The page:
Price (RRP): $399
Apple’s AirPods have been a runaway success and it’s not uncommon nowadays to spot the familiar white ‘sticks’ hanging out of many a commuter’s ears. According to Apple, the AirPods hold the number one position for wireless earbuds in the market.
Recently, brands including Huawei, Bose and Sony have joined the ‘completely wireless’ noise cancelling earbud bandwagon, however Apple didn’t have a solution, until now. (You can read about Apple’s most recent AirPods with charging case here.)
The new AirPods Pro buds, however, come with Apple’s own flavour of Active Noise Cancelling (ANC) technology, along with several other features and a revamped design.
A bit about Active Noise Cancelling (ANC)
Active Noise Cancelling was made popular with full sized headphones, thanks to the likes of Bose’s QuiteComfort range. With earbuds, especially completely wireless ones, there were a few technical challenges to overcome including battery life, miniaturisation and ergonomics. The technology has finally matured where we can enjoy an amazingly immersive audio experience in a tiny, wire-free and lightweight device.
For Active Noise Cancelling, the AirPod Pros feature two microphones – one on for the inside of your ear, and one for the outside. The outer microphone monitors ambient noise so the ANC system can create ‘anti-noise’ waveforms. This effectively ‘cancels’ out sounds such as airplane engines, air-conditioning fan droning and the like.
The second internal mic monitors what you are hearing and provides another level of noise cancelling to reduce any other unwanted sounds.
The entire system monitors and adjusts itself 200 times a second, so it can keep pace with the changing audio landscape and optimise sound quality.
Then there’s ‘passive’ noise cancelling, which is created by the physical seal the earbuds create by blocking your ear canal from outside sounds.
No longer one size fits all
The AirPods Pro are unlike older AirPods in that they use a flexible silicon rubber tip to seal your ear, rather than a one-size-fits-all plastic bud.
There are three different sizes to choose from. Apple has 3D modelled thousands of inner ears to come up with an optimised shape for the ear tips. There’s also a clever ‘fit test’ that will recommend which sized ear-tip you should use for the best experience. This is nice as it’s sometimes not all that easy to tell how well an earbud fits into your ear, and the noise cancelling can be impacted by a poor fit.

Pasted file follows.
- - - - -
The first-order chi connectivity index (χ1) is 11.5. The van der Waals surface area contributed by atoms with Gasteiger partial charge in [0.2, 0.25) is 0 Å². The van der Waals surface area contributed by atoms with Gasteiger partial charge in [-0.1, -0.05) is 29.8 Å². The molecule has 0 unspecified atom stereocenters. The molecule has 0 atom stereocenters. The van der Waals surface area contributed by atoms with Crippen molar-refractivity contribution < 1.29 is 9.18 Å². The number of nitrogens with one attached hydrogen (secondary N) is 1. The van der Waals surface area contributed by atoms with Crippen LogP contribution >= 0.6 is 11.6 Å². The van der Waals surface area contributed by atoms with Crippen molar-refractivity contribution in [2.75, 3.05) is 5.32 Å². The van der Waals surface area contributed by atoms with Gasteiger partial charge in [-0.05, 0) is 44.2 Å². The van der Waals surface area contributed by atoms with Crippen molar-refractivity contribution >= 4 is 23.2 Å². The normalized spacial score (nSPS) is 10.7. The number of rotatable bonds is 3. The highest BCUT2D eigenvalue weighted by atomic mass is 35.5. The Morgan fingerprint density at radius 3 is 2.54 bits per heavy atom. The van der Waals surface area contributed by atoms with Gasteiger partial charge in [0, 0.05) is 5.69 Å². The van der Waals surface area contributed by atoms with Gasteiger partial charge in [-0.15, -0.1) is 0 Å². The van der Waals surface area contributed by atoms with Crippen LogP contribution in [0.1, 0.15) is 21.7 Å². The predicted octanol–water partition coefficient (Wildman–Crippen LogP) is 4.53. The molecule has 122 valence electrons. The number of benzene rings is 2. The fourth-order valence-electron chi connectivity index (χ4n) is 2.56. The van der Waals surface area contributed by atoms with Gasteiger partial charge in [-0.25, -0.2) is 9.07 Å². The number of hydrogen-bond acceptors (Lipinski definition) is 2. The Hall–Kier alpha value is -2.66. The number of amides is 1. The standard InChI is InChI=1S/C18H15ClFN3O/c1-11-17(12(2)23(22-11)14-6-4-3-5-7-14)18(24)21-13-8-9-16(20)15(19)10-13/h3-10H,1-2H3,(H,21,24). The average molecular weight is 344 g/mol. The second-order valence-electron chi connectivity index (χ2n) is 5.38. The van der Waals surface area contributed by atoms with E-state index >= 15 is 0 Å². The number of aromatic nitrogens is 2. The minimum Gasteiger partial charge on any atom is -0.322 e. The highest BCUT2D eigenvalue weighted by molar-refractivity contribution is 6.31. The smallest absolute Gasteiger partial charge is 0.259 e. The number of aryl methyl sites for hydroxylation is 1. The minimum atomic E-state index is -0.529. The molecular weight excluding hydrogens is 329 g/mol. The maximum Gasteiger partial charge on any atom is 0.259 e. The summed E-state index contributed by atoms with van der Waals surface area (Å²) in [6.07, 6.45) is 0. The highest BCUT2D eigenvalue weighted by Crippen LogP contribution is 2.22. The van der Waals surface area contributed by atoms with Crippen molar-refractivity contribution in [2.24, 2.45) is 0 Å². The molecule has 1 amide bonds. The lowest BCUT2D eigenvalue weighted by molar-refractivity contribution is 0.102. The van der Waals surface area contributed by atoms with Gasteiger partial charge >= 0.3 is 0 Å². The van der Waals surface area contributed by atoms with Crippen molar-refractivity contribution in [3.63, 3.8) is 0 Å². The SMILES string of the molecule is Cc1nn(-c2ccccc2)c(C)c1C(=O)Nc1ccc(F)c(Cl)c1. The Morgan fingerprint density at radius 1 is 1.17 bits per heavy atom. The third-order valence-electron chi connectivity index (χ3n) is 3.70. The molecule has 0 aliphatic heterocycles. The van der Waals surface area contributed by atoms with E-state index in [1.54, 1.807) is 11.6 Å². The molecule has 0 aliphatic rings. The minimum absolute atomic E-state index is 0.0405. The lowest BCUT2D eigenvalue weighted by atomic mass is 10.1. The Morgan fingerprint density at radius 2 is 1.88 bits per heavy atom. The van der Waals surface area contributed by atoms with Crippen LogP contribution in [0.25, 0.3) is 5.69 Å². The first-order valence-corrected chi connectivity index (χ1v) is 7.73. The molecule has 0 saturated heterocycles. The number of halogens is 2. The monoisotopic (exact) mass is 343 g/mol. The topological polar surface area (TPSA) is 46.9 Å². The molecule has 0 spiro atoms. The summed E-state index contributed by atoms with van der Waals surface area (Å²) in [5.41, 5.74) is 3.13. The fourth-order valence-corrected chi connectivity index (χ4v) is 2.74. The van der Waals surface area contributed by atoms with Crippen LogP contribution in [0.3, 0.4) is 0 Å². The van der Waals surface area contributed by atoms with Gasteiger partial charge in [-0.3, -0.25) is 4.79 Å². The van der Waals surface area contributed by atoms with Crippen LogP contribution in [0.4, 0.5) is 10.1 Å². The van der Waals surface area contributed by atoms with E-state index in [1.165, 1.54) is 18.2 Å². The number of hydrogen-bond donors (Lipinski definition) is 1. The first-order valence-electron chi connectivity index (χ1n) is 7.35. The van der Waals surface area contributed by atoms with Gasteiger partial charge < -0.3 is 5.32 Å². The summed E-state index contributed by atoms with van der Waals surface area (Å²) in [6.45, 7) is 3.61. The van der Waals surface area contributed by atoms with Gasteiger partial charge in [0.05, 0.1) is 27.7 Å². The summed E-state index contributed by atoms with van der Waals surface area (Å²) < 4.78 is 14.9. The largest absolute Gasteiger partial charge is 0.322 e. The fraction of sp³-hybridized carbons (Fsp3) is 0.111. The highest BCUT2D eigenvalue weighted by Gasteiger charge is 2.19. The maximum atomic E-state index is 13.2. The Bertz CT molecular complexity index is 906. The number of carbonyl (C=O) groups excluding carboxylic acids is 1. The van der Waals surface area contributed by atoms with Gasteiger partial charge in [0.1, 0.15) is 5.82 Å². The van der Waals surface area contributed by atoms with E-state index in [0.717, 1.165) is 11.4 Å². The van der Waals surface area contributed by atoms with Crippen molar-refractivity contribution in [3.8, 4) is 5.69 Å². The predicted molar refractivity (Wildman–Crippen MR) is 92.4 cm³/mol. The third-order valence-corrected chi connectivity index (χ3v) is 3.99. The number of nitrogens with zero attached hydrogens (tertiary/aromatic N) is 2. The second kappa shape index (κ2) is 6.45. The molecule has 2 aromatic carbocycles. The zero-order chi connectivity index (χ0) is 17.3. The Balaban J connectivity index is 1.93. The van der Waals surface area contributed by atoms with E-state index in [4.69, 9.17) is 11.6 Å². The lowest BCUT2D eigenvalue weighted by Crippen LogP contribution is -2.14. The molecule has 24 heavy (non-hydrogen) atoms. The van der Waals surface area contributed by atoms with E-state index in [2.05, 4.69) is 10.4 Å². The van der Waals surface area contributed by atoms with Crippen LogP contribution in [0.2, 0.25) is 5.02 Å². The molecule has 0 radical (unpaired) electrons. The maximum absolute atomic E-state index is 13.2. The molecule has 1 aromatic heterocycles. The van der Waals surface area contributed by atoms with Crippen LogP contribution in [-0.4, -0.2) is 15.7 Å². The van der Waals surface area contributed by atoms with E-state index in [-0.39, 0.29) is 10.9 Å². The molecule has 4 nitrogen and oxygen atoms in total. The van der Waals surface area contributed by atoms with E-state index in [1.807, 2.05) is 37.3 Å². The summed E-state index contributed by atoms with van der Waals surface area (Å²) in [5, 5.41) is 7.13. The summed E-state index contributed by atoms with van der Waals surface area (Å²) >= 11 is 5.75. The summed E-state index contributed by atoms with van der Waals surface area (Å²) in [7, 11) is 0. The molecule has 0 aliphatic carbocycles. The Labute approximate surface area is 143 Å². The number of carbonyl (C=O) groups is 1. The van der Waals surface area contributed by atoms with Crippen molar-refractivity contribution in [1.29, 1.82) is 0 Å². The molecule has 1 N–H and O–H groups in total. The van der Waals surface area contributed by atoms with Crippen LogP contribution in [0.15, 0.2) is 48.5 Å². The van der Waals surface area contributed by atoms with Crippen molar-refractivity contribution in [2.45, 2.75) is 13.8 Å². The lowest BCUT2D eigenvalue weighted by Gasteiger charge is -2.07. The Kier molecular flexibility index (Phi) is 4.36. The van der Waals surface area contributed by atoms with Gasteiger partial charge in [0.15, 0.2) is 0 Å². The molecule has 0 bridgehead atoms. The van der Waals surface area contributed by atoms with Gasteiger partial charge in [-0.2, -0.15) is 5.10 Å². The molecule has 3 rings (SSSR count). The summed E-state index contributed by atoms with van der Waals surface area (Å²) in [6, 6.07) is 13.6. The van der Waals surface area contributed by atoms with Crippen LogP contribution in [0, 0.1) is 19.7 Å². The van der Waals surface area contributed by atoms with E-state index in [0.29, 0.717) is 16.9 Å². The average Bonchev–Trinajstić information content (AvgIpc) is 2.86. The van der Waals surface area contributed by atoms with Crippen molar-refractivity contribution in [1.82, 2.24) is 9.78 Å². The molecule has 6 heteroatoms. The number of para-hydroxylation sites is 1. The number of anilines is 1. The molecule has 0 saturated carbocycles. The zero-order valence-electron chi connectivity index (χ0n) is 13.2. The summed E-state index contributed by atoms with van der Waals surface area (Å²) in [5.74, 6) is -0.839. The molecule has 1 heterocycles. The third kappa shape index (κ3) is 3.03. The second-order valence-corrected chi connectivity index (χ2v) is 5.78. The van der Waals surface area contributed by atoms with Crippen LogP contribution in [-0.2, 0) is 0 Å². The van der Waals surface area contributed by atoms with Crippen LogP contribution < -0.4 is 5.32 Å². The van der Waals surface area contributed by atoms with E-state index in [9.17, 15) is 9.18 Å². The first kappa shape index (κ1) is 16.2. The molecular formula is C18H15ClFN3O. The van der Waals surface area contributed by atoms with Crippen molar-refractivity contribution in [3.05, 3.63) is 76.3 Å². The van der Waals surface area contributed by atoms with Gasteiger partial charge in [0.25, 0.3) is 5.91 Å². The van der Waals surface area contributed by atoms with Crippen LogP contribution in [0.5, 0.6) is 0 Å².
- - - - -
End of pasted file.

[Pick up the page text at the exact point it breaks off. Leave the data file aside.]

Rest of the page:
The fit test is as simple as putting the buds in your ears and then listening to a short audio sample. The system will tell you if your left and right buds pass or fail the test. Separate scans for each ear also determine if you need different sized tips for each ear.
Changing tips is straight forward. Just fold the silicon backwards and detach the tip with a firm click. Swap to a new tip and press it back into place. The anchoring is sturdy too so there shouldn’t be any issue of the tips falling off.
AirPod Pros Transparency mode
While Noise Cancelling technology is a great way to immerse yourself in music and audio, it’s not always that beneficial in terms of your situational awareness. You could, for example, step into danger because you didn’t hear an approaching car or miss an important announcement at a train station or airport. When training, you might miss your coach barking instructions at you while to groove away to your favourite tracks.
Apple’s Transparency mode lets you stay aware of the sounds around you by creating a mix of ambient noise and your internal audio, or even a phone call. The effect is quite impressive, and it even makes it easier to focus on voices and sounds in noisy environments than you might without your earbuds.
Transparency mode uses the external mics to pipe sounds into your ear that would otherwise be muffled by the silicon tips. There are also a series of vents that help balance the air pressure inside and outside your ear. Active Noise Cancellation is still enabled, which helps keep the world sounding natural, such as your own voice. Otherwise, when having a conversation with someone, your voice would sound like your fingers are stuck in your ears.